Yes, the members of the G20 have selected themselves and assigned themselves the responsibility to lead the global economy, without really bothering about how to take into account the interests and the views of the rest of the world and evidently assuming that they possess the natural right to think and speak for all other nations by virtue of their economic might. It is interesting – if I may borrow some British understatement – to hear the silent acquiescence of the rest of the world (the informed public opinion, the active civil society organisations, the qualified experts of international relations, and the huge arena of progressive intellectuals) to the fast rise of the new exclusive club.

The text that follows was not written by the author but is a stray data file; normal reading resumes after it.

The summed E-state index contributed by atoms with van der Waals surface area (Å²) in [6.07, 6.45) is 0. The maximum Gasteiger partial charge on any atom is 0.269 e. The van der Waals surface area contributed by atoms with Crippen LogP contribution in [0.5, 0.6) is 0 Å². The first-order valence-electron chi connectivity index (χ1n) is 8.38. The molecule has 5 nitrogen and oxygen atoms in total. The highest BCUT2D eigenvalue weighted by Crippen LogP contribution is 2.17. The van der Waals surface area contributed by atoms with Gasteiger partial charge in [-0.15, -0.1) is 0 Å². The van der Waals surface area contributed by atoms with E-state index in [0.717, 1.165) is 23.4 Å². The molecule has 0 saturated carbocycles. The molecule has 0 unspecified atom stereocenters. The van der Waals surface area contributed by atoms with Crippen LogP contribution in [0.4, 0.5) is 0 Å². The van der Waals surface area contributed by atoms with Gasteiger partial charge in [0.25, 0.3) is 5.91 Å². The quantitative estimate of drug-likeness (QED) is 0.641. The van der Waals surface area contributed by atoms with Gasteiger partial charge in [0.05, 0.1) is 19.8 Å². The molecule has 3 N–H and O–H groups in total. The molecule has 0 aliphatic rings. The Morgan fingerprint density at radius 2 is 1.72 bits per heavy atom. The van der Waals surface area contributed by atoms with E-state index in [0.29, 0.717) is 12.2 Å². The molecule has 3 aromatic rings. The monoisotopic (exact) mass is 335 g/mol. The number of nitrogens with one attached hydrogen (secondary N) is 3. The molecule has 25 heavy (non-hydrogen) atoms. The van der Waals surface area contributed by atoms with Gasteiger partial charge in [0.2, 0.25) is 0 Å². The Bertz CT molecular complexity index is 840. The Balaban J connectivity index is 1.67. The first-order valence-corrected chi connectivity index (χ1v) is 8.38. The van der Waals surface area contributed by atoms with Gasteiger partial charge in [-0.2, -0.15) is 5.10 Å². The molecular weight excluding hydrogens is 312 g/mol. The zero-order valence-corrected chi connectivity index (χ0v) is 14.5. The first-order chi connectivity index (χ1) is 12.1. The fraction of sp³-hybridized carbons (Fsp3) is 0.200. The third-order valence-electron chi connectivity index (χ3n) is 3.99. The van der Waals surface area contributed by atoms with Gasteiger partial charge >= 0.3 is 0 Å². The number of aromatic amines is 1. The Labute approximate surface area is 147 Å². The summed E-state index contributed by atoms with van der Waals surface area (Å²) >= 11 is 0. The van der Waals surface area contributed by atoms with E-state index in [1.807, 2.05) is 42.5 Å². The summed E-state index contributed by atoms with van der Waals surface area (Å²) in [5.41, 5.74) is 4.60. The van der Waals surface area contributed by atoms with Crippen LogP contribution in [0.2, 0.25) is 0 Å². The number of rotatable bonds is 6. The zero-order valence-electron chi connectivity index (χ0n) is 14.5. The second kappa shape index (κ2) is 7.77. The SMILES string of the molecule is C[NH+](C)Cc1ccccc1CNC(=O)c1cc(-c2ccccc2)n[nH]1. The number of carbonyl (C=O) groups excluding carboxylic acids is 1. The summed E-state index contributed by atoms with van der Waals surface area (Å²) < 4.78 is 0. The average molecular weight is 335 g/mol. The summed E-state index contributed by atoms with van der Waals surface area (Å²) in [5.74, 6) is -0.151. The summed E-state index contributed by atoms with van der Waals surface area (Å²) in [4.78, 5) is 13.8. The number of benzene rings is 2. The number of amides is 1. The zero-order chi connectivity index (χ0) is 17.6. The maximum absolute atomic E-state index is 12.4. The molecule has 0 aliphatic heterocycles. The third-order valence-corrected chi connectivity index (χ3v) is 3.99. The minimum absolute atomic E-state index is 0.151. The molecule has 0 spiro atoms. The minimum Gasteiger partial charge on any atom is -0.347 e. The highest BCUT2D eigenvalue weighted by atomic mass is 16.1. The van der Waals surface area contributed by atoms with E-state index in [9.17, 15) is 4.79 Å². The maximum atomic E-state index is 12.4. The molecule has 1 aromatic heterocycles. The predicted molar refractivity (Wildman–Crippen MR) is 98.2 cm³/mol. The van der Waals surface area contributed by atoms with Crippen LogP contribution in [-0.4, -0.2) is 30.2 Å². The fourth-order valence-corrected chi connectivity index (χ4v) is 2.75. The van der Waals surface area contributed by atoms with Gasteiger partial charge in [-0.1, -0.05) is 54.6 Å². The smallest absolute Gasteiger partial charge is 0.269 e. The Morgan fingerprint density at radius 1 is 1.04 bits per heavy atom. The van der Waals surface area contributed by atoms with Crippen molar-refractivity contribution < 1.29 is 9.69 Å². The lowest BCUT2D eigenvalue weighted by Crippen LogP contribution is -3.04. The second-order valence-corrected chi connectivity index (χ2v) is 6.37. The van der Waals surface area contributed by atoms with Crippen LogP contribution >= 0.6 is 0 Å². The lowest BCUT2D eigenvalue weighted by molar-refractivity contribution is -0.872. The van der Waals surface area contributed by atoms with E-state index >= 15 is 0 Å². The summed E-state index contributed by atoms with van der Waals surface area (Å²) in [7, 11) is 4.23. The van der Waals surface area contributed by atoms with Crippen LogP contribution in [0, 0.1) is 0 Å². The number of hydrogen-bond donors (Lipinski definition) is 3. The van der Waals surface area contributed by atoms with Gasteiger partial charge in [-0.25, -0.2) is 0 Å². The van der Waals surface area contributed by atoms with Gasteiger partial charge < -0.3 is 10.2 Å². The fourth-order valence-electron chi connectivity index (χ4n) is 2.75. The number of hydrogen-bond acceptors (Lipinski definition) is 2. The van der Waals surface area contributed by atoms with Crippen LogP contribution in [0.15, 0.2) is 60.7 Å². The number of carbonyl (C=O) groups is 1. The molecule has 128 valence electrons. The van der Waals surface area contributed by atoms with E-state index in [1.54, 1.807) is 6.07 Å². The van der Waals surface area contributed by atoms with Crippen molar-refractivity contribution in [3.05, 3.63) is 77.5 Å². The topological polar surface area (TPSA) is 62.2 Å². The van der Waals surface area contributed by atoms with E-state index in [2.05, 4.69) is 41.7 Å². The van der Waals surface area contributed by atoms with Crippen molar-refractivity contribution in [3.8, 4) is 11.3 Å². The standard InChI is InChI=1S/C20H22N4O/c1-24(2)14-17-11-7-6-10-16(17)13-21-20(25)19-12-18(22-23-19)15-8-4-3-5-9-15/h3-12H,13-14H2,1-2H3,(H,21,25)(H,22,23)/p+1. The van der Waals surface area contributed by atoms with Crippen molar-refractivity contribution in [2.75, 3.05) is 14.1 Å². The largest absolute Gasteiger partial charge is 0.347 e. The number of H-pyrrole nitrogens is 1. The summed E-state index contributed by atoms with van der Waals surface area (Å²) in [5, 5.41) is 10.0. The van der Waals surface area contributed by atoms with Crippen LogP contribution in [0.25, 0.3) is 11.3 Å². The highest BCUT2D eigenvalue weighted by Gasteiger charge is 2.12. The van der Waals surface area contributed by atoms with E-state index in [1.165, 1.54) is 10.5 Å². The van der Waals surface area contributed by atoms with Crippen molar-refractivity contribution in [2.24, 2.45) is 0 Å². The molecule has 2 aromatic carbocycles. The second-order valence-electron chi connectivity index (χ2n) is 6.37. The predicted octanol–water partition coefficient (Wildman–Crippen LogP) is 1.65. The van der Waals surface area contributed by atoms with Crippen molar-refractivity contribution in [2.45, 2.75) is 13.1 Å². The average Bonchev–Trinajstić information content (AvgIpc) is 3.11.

To be sure, the reasons of interest do not stop here. In a recent interview, the US Treasury Secretary has spoken of the Financial Stability Board (FSB) as “the fourth pillar” of Bretton Woods (Geithner, 2009). While recognising that the Bretton Woods institutions were born out of international treaties, Mr Geithner has referred to these treaties as “complications” that the G20 needs to avoid if it wants to achieve good solutions more effectively. But the complications underpinning the international treaties are not unnecessary obstructions to otherwise smooth processes. They are the inevitable price that international diplomacy has to pay to achieve the broad consensus and the legitimacy needed to create effective and truly multilateral institutions. This was indeed the progress that our forefathers accomplished at Bretton Woods sixty years ago. Besides, it really boggles one’s mind thinking that advanced democratic nations are even willing to fight wars to affirm their ideals worldwide and yet bear little patience when it comes to building up more democratic international institutions.